Photo by Rashah McChesney/Peninsula Clarion In this Feb. 28, 2015 file photo Kenai Central High School women's basketball coach Stacia Rustad talks her team through a strategy during a game against Soldotna High School. Rustad is moving to Wasilla to become the athletic director for Wasilla High School.

Photo by Rashah McChesney/Peninsula Clarion In this Feb. 28, 2015 file photo Kenai Central High School women's basketball coach Stacia Rustad talks her team through a strategy during a game against Soldotna High School. Rustad is moving to Wasilla to become the athletic director for Wasilla High School.

Bevy of coaching changes hits Peninsula

  • Saturday, June 6, 2015 11:37pm
  • Sports

The end of the school year marks not only a change in high school sports team rosters, but also an annual shift in coaches, administrators and athletic directors.

2015 is no exception, as eight positions will see new faces come the fall season among Peninsula teams.

One of the most significant changes at Soldotna High is athletic director Kent Peterson, who is moving out of the AD role and into the school’s musical chair as a band teacher. In Peterson’s vacancy, Soldotna girls basketball coach Kyle McFall will step into the role.

“Kyle is young and excited, and it’s an active position he wanted to explore,” said Soldotna High Principal Todd Syverson. “It’s really nice because Kent will still be in the building, and will be able to help (McFall). He’s got a good support group built around him.”

Syverson is also opting for a change of scenery, retiring as SoHi principal after a decade to become an education consultant. Tony Grant will be replacing Syverson as school principal.

His reach goes much further than 10 years, however. Syverson’s impact on local athletics goes back a quarter century, when he became Skyview High’s first football coach from its inaugural year in 1990 to 1994.

Prior to that, Syverson was a head coach of high school football and basketball in North Dakota, including stints in Richardton from 1982 to 1987 and Mohall in 1987 until his move to Alaska. Before that, Syverson had graduated from Dickinson State University, where he also played college football for the Blue Hawks.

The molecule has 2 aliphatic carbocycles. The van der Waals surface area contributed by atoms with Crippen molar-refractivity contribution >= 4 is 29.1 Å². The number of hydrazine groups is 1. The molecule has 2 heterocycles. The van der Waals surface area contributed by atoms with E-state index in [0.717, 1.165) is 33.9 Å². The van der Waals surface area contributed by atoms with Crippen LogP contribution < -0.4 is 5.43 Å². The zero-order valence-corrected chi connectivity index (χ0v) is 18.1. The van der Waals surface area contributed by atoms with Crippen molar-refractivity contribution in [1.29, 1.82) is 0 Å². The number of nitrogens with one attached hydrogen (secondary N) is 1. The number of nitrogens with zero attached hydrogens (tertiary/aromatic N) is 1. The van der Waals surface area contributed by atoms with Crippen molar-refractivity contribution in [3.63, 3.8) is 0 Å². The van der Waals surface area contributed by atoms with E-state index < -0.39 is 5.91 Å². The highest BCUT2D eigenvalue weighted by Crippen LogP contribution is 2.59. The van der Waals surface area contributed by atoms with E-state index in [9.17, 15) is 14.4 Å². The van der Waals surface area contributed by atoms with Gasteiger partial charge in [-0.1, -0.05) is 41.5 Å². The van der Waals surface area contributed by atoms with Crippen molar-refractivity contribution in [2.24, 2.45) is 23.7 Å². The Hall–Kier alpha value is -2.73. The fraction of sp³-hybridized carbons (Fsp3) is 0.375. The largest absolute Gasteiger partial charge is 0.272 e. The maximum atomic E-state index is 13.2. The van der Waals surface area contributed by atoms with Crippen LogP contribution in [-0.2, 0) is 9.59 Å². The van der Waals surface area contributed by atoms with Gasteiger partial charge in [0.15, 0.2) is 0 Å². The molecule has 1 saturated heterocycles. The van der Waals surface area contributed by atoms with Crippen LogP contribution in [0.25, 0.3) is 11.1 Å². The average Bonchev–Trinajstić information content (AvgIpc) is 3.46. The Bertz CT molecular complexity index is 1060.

Syverson said even though he is winding down, he will still be around, taking in the sights and sounds of local sports teams.

“I have a passion for all extracurricular activities, I think they are close second to a student’s education,” Syverson said. “They provide so many leadership opportunities, and they help kids strive to set goals.

“I was a product of extracurricular activities, and I wanted students to have the same opportunities.”

Syverson’s proudest achievement is seeing the multiple game and practice venues for all sports, including football, soccer, hockey and track and field. With three gyms at SoHi, a new turf field and eight-lane track, and the Soldotna Regional Sports Complex, the communities of Kenai and Soldotna are provided nearly endless opportunities to practice and improve.

“It’s really a great situation for the average athlete,” Syverson said. “They can practice earlier in the year, and the venues provide a great economic impact for state events.”

Syverson said with the added venues and infrastructure, the school is also looking to host state events like football, soccer and track meets.

The biggest change at Kenai Central High School is the departure of athletic director and girls basketball coach Stacia Rustad, who is moving to the Matanuska-Susitna valleys to take the AD position at Wasilla.

Rustad has coached the Kenai girls hoops squad for the past six years, and said the move was made to pursue an administration degree. While Rustad added that the decision to leave Kenai was a tough one, it is the right one.

“The position was open, I applied for it, and I’m ready for a change,” Rustad said. “It would give me additional time to pursue my ultimate goal.”

Rustad said no decision has been made on who will take over the girls hoops team.

Kenai Central baseball coach John Kennedy will be retiring after 28.6 years of teaching with the Kenai Peninsula Borough School District, but he said his coaching career is far from over.

The 28.6 comes because Kennedy taught a partial year, and another year he was a victim of a reduction in force.

But despite all those years as a teacher, Kennedy only got one year of teaching physical education, which he majored in at college.

“I love coaching,” Kennedy said. “But I only taught PE for one year.

“Coaching to me is my physical education I get to deal with. I love to give kids information and see them grow.”